These courses have had excellent feedback and will be run on a biannual basis around Scotland:

“Really useful to combine IR and vascular trainees to share experience and build connections.”

“Really good course, simulation was very useful both planning and implanting.”

Industry involvement has been key to the setup of these courses. EVAR planning demands specialised software to analyse CT scans and a typical course will require one laptop per attendee with a software package loaded on. With 8-10 delegates per course, it is very helpful to have industry support for up-to-date software. The clinical specialists who work for the stent companies also have a wealth of specific experience and the trainees find it very valuable to learn from the industry team. As regards simulated deployment, the industry team also provide complex, bulky and very high-fidelity simulators which are a key part of the sim experience.

Mr Bryce Renwick FRCS
NES Associate Dean for Simulation - Vascular and Cardiothoracic Surgery
Consultant vascular and endovascular surgeon
Aberdeen Royal Infirmary

Pilot Trauma Surgical Skills Course – Suttie Centre Aberdeen 

In order to attain their Certificate of Completion of Training, HSTs are required to attend at least one trauma course. Advanced Trauma Life Support, recertification, European Trauma Course and Definitive Surgical Trauma Skills are all available across the UK, however places are limited, and the course fees can be high.

The aim of this pilot was to deliver a course (as a ‘proof of concept’) that was a combination of cadaveric surgical skills and simulated trauma team training that would meet the General Surgery HST trauma curriculum requirements.

The course was designed to facilitate realistic Trauma Team training (i.e., multi-speciality and multi-professional) as the participants are senior trainees in Surgery, Anaesthetics, Orthopaedics & Emergency Medicine along with nurses from Theatre and Emergency Department.

The course was delivered in the Suttie Centre, Aberdeen, where the departments of Clinical Skills and Anatomy are co-located and have an established relationship in delivering cadaveric training.

On the initial pilot, 6 HSTs and 4 nurses (ED and theatre based) were joined on Day 1 for simulated trauma team and thoracic cadaveric training by 2 Emergency Medicine senior trainees and 2 senior Anaesthetic trainees. All surgical trainees had some previous experience of cadaveric training.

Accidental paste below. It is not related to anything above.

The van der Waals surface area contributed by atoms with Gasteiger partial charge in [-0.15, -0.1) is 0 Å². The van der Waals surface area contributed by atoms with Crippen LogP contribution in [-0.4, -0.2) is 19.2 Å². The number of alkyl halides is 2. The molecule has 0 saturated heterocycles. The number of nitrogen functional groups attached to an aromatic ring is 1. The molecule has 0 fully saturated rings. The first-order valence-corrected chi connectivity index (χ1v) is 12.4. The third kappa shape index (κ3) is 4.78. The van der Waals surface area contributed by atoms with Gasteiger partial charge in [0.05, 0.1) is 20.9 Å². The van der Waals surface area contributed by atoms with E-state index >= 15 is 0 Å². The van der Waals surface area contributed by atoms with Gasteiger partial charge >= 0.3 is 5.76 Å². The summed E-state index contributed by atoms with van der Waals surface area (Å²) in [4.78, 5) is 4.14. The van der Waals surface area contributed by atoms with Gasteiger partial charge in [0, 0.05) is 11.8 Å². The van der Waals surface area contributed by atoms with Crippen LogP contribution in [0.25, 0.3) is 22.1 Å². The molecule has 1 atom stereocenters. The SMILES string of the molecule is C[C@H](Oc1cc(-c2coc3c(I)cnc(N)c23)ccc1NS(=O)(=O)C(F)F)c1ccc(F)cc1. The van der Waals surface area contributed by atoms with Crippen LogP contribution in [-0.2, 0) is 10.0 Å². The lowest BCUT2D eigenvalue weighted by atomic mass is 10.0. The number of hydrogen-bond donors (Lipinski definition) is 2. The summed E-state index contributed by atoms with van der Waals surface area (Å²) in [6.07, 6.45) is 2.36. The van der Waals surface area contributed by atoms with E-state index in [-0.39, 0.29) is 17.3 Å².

Overall feedback has been extremely positive but with some good suggestions for development. One particularly positive comment was

“I think you have successfully combined all of the following in one course: Trauma knowledge & Skills, Cadaveric simulation; team working & non-technical skills. Which is really fantastic training experience”.

It was also particularly encouraging to see that when attendees were asked for their top three take home messages/thoughts they frequently included non-technical skills and team working within these.

This pilot has demonstrated that this course achieved its aim of delivering a combination of cadaveric surgical skills and simulated trauma team training that would meet the General Surgery HST trauma curriculum requirements and could be delivered locally. In addition, it has reinforced the benefits of multi-speciality (and multi-disciplinary) trauma training.

This type of course has the potential both to become an important adjunct to HST trauma training and to develop as a multi-speciality trauma course Whilst this approach would increase the complexity of the course, it will also significantly increase the collaborative training opportunities and could be more cost efficient.

Dr Angus Cooper
Director of Clinical Skills Centre
University of Aberdeen

Update on Simulation Training for Medical Trainees